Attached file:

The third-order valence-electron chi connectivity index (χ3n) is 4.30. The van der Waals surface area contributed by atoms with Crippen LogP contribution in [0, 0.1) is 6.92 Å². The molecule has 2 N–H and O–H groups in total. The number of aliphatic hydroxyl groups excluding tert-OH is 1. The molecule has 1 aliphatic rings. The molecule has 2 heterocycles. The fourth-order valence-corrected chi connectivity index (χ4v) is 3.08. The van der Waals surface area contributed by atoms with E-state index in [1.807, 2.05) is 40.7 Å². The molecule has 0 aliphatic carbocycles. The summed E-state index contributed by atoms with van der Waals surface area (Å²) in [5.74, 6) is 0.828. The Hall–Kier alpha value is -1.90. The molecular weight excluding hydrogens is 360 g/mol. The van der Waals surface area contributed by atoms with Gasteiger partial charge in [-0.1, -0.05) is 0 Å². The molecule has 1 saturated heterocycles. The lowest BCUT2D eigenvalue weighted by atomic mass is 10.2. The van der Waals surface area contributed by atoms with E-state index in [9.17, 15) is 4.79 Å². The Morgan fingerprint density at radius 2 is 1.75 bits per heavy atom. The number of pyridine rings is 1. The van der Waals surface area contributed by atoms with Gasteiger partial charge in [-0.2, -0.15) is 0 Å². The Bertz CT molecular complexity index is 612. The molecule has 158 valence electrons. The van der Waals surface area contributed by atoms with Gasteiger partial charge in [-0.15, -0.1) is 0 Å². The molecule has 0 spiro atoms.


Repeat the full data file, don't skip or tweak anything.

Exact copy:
The third-order valence-electron chi connectivity index (χ3n) is 4.30. The van der Waals surface area contributed by atoms with Crippen LogP contribution in [0, 0.1) is 6.92 Å². The molecule has 2 N–H and O–H groups in total. The number of aliphatic hydroxyl groups excluding tert-OH is 1. The molecule has 1 aliphatic rings. The molecule has 2 heterocycles. The fourth-order valence-corrected chi connectivity index (χ4v) is 3.08. The van der Waals surface area contributed by atoms with E-state index in [1.807, 2.05) is 40.7 Å². The molecule has 0 aliphatic carbocycles. The summed E-state index contributed by atoms with van der Waals surface area (Å²) in [5.74, 6) is 0.828. The Hall–Kier alpha value is -1.90. The molecular weight excluding hydrogens is 360 g/mol. The van der Waals surface area contributed by atoms with Gasteiger partial charge in [-0.1, -0.05) is 0 Å². The molecule has 1 saturated heterocycles. The lowest BCUT2D eigenvalue weighted by atomic mass is 10.2. The van der Waals surface area contributed by atoms with E-state index in [9.17, 15) is 4.79 Å². The Morgan fingerprint density at radius 2 is 1.75 bits per heavy atom. The number of pyridine rings is 1. The van der Waals surface area contributed by atoms with Gasteiger partial charge in [-0.2, -0.15) is 0 Å². The Bertz CT molecular complexity index is 612. The molecule has 158 valence electrons. The van der Waals surface area contributed by atoms with Gasteiger partial charge in [-0.15, -0.1) is 0 Å². The molecule has 0 spiro atoms.